On Trust or at Emplisi Beach

 

I was told there’s a beach on the other side of the hill. I walk up and down the main road looking for the bakery that marks the turn to the beach, asking occasional strangers for directions – all but last directing me in the opposite direction, which I put down to my failure to explain what I wanted either in Greek or in Italian – the languages those passers by happened to speak. After some 20 minutes of going back and forth I walk up a private road and chance upon a man who points me in the opposite direction to the one I was heading. His English is perfect, I trust no misunderstanding can occur this time. And I am right to do so. In a few minutes I see a big sign to a bakery, fumbling in my pocket I discover that I only have one euro on me – hardly enough to buy a pastry which I intended to do, so I walk past following the sign to the Emplisi beach – 400 m down the road. And a beautiful road it is, spiraling down, framed with lavish pine, olive and red magic berry trees. Soon in between the trees the view of the bay emerges, with a stunning white pebbled beach, and a dazzlingly white sanded bottom of the sea, the fluorescent waters radiating back the sunshine. I stop for a minute to take in the divinity of the view.

 

Down there, a few cars parked at the entrance, hidden away by the dense wall of trees, a few beach dwellers and a little bar at a distance – producing some rock music vibes. Even the music does not distort the beauty of this place, quietly rocking the solid rocks framing the bay. I stop appraisingly, to choose where to locate myself, away from the scarce swimmers. Yet, before I spot my place, I spot something unusual in the water – it is crystal clear, and nothing can be concealed here. The ‘thing’ I spot is a big red brown squid. I watch him and wonder if he’s alive as he’s right at the water edge and seems motionless, but then I see him flapping his fins and dipping in the sand as the lapping sea brings him closer to the shore. People start gathering around. They are trying to help him back into the sea. One woman attempts to push him back using her flap flop. But he only moves along the shore. I run up to the bar to ask for a plastic bag – I’ll fill it with water, let the squid into it, and take him out into the sea, where he belongs. There’s no one at the bar, I run back and people tell me that he’s left and he’s perfectly fine and fully alive. I walk along and put my towel and bag, remove my clothes, take the snorkel and plunge myself into the water. For a long moment I hover close to the shore, watching the water sparkling rainbows under me, reflecting on the smooth big pebbles. I then move on with big lazy strokes, my face down, immersed in the sea. Occasional fish passes by, colourful and plain, a peck of long needle fish, a peck of tiny little ones scurrying away as I approach. Water feels velvet, I now and then look up, absorbing the gorgeous view.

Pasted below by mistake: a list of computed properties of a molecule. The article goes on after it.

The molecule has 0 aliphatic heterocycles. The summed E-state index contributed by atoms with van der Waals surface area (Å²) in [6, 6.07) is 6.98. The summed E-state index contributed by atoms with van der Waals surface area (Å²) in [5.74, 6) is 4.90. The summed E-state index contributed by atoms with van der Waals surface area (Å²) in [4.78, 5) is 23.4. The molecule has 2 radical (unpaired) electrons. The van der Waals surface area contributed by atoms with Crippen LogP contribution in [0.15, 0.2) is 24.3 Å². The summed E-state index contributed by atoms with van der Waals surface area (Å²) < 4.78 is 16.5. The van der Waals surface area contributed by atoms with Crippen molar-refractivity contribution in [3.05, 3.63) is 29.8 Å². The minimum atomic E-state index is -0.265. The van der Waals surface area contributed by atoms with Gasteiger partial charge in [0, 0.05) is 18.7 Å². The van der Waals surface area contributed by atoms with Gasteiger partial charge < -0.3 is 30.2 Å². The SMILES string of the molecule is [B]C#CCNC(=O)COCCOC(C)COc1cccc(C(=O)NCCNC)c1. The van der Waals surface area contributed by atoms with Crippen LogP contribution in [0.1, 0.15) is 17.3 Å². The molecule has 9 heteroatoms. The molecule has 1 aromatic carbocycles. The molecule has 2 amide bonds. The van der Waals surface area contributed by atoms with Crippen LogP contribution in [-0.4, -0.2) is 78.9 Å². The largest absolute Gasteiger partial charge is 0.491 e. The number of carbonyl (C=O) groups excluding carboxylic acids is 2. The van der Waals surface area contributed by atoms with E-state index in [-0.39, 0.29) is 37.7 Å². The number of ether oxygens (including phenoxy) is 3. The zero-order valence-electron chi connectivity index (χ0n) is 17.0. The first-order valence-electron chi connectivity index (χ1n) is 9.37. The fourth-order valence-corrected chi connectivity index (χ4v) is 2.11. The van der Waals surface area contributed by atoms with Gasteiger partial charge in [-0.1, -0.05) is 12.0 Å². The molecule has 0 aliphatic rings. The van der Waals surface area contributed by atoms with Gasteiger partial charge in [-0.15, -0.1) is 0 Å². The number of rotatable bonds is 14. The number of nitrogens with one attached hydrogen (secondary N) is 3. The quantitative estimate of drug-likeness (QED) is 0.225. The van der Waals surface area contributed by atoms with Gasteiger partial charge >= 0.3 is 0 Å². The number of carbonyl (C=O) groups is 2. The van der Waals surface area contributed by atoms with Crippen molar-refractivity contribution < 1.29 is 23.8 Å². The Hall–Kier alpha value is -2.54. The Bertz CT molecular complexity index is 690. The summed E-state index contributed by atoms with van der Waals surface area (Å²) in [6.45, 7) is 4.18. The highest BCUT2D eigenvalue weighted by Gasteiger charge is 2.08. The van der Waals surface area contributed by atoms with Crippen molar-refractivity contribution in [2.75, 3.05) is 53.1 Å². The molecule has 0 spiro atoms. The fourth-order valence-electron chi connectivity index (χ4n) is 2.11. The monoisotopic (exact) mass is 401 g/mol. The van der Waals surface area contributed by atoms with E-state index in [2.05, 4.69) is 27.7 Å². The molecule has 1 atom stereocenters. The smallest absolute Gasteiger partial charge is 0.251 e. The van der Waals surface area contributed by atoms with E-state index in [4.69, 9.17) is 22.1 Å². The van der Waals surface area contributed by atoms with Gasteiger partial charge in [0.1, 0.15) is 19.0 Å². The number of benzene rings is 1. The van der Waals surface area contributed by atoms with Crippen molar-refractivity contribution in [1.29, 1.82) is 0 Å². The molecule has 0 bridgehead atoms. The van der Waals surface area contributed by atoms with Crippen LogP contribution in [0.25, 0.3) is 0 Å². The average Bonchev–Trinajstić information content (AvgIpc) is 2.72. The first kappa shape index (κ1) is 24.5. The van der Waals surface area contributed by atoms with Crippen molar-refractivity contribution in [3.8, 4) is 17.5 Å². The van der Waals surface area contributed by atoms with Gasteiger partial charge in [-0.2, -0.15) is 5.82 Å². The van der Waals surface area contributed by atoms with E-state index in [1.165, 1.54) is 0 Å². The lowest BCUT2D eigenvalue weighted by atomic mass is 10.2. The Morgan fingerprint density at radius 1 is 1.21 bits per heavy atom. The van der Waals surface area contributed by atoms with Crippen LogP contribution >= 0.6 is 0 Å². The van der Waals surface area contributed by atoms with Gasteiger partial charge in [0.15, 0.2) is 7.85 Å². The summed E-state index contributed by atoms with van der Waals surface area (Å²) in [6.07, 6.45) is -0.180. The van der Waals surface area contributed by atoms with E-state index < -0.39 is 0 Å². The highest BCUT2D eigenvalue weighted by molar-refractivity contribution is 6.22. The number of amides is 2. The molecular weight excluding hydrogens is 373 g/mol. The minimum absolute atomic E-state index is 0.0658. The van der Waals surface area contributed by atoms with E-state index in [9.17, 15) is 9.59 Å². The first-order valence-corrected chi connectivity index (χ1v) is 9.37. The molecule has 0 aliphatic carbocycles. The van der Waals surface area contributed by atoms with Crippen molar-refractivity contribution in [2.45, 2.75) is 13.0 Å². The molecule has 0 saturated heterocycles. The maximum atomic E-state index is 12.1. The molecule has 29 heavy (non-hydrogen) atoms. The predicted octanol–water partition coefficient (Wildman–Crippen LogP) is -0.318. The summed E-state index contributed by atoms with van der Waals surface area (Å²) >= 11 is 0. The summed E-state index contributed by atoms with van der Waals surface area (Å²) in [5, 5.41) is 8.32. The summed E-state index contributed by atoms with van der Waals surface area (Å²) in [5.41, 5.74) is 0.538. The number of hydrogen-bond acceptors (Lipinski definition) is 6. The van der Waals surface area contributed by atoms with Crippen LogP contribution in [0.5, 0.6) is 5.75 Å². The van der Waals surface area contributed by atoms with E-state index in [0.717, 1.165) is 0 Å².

As I turn back, I see a big fish right below me – it’s quaint, and as it moves, I recognize my squid. He darts down to the bottom, digs into the sand for a second and surges up heading towards me, as if aiming to touch me, but just before doing so, he swirls aside, comes to the surface for a gasp of air and heads back down, back at my side. I slow down, my movement is quiet and languid. He’s now ahead of me and shortly disappears from my view, but soon he comes back, and is right next to me again. Every now and then he repeats that little ceremony: plunges down, touches the sand and surges up – his eyes staring into mine, two black beads – so expressive, his fins flapping, as if inviting me to stay. I hardly move, just float, watching him dance his little dance around, up and down he goes, yet staying all the while close to me. I stay as long as I can resist the cold and the goose bumps. I reluctantly say good bye to my squid and get out of water, spread myself on the warm smooth pebbles. I feel embraced – by the sun, this little magic bay and my beautiful new friend. I sit up to read some mantras, close my eyes, and mutter the words of gratitude. As I open my eyes, I see two snorkeled people close to the shore, one has a spear. I know it instantaneously. I shout – stop! I grasp my snorkel, run and throw myself into the water. I wave my hands and almost wrap the young man holding the spear with my body. It’s too late. I see that. I see my squid. I see the torn side. And as I’m trying to shield him away with my body, the man pierces him again. I gasp for air.

– Did you kill him?

– Yes. The man says, confused.

-Why?

– I spear-hunt.

Tears fill my eyes under the snorkel.  I get out of water, sobbing. A woman next to me asks if I’m alright – she was one of those who helped the squid back into the water.

I can’t answer, for I can’t breathe, again.


I feel the warmth of the pebbles under me, I see two black eye beads smiling at me, trusting me.

Emlisi